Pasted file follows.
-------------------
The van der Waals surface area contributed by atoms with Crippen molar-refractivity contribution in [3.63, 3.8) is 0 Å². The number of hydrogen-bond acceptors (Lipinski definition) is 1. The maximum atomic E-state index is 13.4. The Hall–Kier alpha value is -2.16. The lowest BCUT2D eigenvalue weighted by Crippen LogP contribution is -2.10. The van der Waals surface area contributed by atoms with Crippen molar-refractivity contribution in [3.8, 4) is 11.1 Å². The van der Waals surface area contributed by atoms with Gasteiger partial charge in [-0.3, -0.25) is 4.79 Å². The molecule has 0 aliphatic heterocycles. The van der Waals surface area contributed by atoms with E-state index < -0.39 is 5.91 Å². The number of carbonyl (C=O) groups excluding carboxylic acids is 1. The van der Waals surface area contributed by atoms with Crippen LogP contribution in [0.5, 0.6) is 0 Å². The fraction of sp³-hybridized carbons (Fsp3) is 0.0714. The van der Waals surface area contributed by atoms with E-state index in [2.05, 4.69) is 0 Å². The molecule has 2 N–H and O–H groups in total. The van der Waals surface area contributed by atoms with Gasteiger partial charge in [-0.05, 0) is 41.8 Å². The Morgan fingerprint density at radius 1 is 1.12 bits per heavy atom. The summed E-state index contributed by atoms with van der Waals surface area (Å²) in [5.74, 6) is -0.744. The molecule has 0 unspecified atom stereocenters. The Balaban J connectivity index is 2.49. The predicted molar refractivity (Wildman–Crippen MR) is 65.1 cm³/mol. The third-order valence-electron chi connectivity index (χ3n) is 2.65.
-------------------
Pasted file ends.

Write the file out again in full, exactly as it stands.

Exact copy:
The van der Waals surface area contributed by atoms with Crippen molar-refractivity contribution in [3.63, 3.8) is 0 Å². The number of hydrogen-bond acceptors (Lipinski definition) is 1. The maximum atomic E-state index is 13.4. The Hall–Kier alpha value is -2.16. The lowest BCUT2D eigenvalue weighted by Crippen LogP contribution is -2.10. The van der Waals surface area contributed by atoms with Crippen molar-refractivity contribution in [3.8, 4) is 11.1 Å². The van der Waals surface area contributed by atoms with Gasteiger partial charge in [-0.3, -0.25) is 4.79 Å². The molecule has 0 aliphatic heterocycles. The van der Waals surface area contributed by atoms with E-state index < -0.39 is 5.91 Å². The number of carbonyl (C=O) groups excluding carboxylic acids is 1. The van der Waals surface area contributed by atoms with Crippen LogP contribution in [0.5, 0.6) is 0 Å². The fraction of sp³-hybridized carbons (Fsp3) is 0.0714. The van der Waals surface area contributed by atoms with E-state index in [2.05, 4.69) is 0 Å². The molecule has 2 N–H and O–H groups in total. The van der Waals surface area contributed by atoms with Gasteiger partial charge in [-0.05, 0) is 41.8 Å². The Morgan fingerprint density at radius 1 is 1.12 bits per heavy atom. The summed E-state index contributed by atoms with van der Waals surface area (Å²) in [5.74, 6) is -0.744. The molecule has 0 unspecified atom stereocenters. The Balaban J connectivity index is 2.49. The predicted molar refractivity (Wildman–Crippen MR) is 65.1 cm³/mol. The third-order valence-electron chi connectivity index (χ3n) is 2.65.